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Sunday, July 18, 2010

Social Darwinism: 21st century edition

This is a nice summary of economic historian Gregory Clark's views on recent human evolution. See related posts. I think one standard deviation of change in population averages is possible over 1000 years, given plausible values of heritability and correlation between reproductive success and quantitative trait values.

Clark makes a good case (please follow the link and read the paper!). Will modern research rehabilitate the old Social Darwinist ideas of the 19th century?

The Domestication of Man: The Social Implications of Darwin

... Until recently, however, the one creature in the modern farmyard that was believed to be unchanged from Paleolithic times was man himself. We are assumed to still remain in our original wild form. “Our modern skulls house a stone age mind”1. For humans the Darwinian era was presumed to have ended with the Neolithic Revolution. Based on ethnographies of modern forager societies, at the dawn of the settled agrarian era people were impulsive, violent, innumerate, and lazy. Abstract reasoning abilities were limited. If we are biologically identical with these populations then only the thin patina of civilization separates us from the underlying violence and impulsivity of human nature. Scratch away that restraint and we would revert to our natural passions.

In my recent book, A Farewell to Alms: A Brief Economic History of the World I argue two things. First that all societies remained in a state I label the “Malthusian economy” up until the onset of the Industrial Revolution around 1800. In that state crucially the economic laws governing all human societies before 1800 were those that govern all animal societies. Second that was thus subject to natural selection throughout the Malthusian era, even after the arrival of settled agrarian societies with the Neolithic Revolution.

The Darwinian struggle that shaped human nature did not end with the Neolithic Revolution but continued right up until the Industrial Revolution. But the arrival of settled agriculture and stable property rights set natural selection on a very different course. It created an accelerated period of evolution, rewarding with reproductive success a new repertoire of human behaviors – patience, self-control, passivity, and hard work – which consequently spread widely.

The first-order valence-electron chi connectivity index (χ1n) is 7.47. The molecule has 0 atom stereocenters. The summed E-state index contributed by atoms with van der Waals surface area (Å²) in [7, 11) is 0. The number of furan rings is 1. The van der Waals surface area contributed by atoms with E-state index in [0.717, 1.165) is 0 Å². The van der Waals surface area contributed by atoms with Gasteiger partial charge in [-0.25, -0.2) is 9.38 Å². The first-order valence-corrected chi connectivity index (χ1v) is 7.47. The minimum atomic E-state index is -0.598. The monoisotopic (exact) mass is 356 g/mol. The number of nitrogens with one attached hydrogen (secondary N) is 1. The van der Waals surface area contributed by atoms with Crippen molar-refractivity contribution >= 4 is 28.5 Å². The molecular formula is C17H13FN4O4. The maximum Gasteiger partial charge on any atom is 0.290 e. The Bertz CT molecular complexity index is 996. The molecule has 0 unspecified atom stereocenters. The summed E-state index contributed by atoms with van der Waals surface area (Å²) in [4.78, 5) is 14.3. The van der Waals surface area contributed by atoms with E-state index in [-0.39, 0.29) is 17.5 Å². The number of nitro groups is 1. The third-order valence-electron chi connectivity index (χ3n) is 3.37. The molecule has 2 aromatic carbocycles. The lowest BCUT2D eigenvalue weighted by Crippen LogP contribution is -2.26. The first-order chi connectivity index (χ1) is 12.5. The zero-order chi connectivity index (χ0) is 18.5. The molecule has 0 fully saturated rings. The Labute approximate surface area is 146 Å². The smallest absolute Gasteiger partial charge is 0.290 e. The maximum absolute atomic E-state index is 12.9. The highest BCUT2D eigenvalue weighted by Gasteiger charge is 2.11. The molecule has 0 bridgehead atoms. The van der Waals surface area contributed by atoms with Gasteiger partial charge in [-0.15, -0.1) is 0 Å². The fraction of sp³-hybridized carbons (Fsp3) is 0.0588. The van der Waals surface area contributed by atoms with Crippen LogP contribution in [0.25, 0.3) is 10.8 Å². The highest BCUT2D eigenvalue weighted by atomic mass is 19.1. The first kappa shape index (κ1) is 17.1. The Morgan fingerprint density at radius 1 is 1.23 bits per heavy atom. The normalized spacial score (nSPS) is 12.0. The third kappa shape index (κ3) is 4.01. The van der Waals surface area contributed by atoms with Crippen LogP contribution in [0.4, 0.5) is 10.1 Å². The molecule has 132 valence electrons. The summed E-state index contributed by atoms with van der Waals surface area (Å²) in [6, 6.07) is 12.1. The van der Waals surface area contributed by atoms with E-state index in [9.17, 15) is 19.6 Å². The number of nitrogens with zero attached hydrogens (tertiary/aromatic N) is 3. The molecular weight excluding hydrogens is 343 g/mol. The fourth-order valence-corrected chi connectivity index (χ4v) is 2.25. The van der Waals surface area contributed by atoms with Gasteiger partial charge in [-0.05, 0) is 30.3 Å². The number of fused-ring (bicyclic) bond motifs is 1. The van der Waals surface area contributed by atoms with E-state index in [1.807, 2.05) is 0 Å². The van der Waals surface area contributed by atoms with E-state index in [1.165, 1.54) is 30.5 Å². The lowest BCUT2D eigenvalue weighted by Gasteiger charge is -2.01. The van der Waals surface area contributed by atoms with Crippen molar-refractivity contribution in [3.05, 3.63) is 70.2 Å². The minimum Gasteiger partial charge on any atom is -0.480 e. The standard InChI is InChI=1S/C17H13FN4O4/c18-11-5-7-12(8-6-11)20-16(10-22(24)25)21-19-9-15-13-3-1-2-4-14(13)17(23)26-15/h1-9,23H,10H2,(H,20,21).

And we see in England, from at least 1250, that the kind of people who succeeded in the economic system – who accumulated assets, got skills, got literacy – increased their representation in each generation. Through the long agrarian passage leading up to the Industrial Revolution man was becoming biologically more adapted to the modern economic world. Modern people are thus in part a creation of the market economies that emerged with the Neolithic Revolution. Just as people shaped economies, the pre-industrial economy shaped people. This has left the people of long settled agrarian societies substantially different now from our hunter gatherer ancestors, in terms of culture, and likely also in terms of biology. We are also presumably equivalently different from groups like Australian Aboriginals that never experience the Neolithic Revolution before the arrival of the English settlers in 1788.

The argument here thus unites the doctrines of Malthus and Darwin in studying human history. This is intellectually satisfying since Charles Darwin himself proclaimed his inspiration for On the Origin of Species was Malthus’s On a Principle of Population. ...

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